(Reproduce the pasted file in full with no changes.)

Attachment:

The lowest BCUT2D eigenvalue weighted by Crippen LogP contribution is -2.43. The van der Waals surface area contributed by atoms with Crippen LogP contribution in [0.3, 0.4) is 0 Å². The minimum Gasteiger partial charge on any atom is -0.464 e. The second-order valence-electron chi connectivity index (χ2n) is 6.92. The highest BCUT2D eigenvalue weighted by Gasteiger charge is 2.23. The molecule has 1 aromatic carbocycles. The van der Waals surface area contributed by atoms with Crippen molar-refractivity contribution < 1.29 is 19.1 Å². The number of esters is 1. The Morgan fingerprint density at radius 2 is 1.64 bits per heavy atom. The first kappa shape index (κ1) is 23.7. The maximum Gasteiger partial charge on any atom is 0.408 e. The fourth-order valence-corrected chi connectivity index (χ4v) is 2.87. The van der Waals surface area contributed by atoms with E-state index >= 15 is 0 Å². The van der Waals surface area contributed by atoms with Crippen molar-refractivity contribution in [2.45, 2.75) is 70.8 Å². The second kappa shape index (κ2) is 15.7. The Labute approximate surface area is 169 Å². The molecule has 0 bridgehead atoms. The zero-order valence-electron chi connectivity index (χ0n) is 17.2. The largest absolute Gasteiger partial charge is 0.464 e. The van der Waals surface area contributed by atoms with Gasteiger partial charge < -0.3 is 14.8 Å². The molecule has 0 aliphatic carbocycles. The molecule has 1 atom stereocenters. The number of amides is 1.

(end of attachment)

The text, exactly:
The lowest BCUT2D eigenvalue weighted by Crippen LogP contribution is -2.43. The van der Waals surface area contributed by atoms with Crippen LogP contribution in [0.3, 0.4) is 0 Å². The minimum Gasteiger partial charge on any atom is -0.464 e. The second-order valence-electron chi connectivity index (χ2n) is 6.92. The highest BCUT2D eigenvalue weighted by Gasteiger charge is 2.23. The molecule has 1 aromatic carbocycles. The van der Waals surface area contributed by atoms with Crippen molar-refractivity contribution < 1.29 is 19.1 Å². The number of esters is 1. The Morgan fingerprint density at radius 2 is 1.64 bits per heavy atom. The first kappa shape index (κ1) is 23.7. The maximum Gasteiger partial charge on any atom is 0.408 e. The fourth-order valence-corrected chi connectivity index (χ4v) is 2.87. The van der Waals surface area contributed by atoms with E-state index >= 15 is 0 Å². The van der Waals surface area contributed by atoms with Crippen molar-refractivity contribution in [2.45, 2.75) is 70.8 Å². The second kappa shape index (κ2) is 15.7. The Labute approximate surface area is 169 Å². The molecule has 0 bridgehead atoms. The zero-order valence-electron chi connectivity index (χ0n) is 17.2. The largest absolute Gasteiger partial charge is 0.464 e. The van der Waals surface area contributed by atoms with Gasteiger partial charge < -0.3 is 14.8 Å². The molecule has 0 aliphatic carbocycles. The molecule has 1 atom stereocenters. The number of amides is 1.